To understand how the state is before man, O.P Gauba uses the example of whole and part. A leg or a hand is a part of the body, but a leg or a hand without a body is useless; an individual without a state is incomplete, and it is the state that makes him whole.

Aristotle draws a relation between organ and organism. Each organ of a living being performs a specific function; each individual performs different responsibilities in society. The body consists of different organs performing varied functions, and the body ensures harmony in its functioning. Similarly, the state ensures the communion of various individuals, where the division of labour ensures cooperation and harmony in society.

Aristotle and his classification of governments and constitutions

The father of the science of politics owes the title to his name because he employed empirical inquiry as to his method. Aristotle was troubled by the instability that existed in Greek city-states' governments. He studied over 158 case histories of various city-states by sending his students to prepare case studies of various constitutions. He analysed almost 160 case histories. To be precise, it is believed that he analysed 158 case histories.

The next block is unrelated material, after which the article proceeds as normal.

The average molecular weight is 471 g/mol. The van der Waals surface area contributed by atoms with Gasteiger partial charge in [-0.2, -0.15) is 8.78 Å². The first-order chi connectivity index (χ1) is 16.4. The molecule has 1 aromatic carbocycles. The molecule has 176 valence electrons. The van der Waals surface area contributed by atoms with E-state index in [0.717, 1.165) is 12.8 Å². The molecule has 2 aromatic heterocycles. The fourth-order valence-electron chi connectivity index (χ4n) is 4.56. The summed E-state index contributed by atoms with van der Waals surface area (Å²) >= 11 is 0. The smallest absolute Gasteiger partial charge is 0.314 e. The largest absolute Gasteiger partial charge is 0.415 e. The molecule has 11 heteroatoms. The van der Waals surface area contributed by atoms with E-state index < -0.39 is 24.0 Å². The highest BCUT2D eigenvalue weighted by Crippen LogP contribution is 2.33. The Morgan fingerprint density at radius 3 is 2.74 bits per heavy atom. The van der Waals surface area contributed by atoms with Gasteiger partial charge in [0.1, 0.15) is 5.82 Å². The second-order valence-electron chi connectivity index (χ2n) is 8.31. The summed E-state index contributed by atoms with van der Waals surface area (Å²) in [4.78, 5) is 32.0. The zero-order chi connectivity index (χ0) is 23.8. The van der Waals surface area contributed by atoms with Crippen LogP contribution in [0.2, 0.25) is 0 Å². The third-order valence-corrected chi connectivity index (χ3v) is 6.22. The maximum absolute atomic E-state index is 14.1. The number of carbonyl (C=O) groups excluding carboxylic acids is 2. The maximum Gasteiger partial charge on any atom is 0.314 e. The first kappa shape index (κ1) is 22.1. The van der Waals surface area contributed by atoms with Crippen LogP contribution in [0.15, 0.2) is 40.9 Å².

The case history of Athens is an important source to understand his classification of the constitutions. One can understand this fact based on two factors:

  1. The number of individuals ruling the state: whether it is one person ruling the state, a few individuals or if it is a rule of many.
  2. The intent of the ruler or rulers: whether the ruler is ruling for his state's interest (known as a normal form of government), or whether the ruler is looking after his self-interest (known as a perverted form of government).
Aristotle’s Classification of Government
Public Interest Selfish Interest
The One Monarchy Tyranny
The Few Aristocracy Oligarchy
The Many Constitutional Democracy Democracy

(Source: politicalsciencereview.com)

  • If it is the rule of ONE, then it would be MONARCHY or a Kingship in an ideal form of government, or it would be despotism or TYRANNY in a perverted form.
  • If the rule is by FEW, it would be ARISTOCRACY in an ideal form of government or OLIGARCHY in a perverted form.
  • If the rule is by MANY, it would be POLITY or a constitutional government as the ideal form of government, and interestingly, DEMOCRACY in a perverted form.

According to Aristotle, without any adequate checks on a ruler's power, no form of government would be stable. He believes that power and virtue cannot coexist.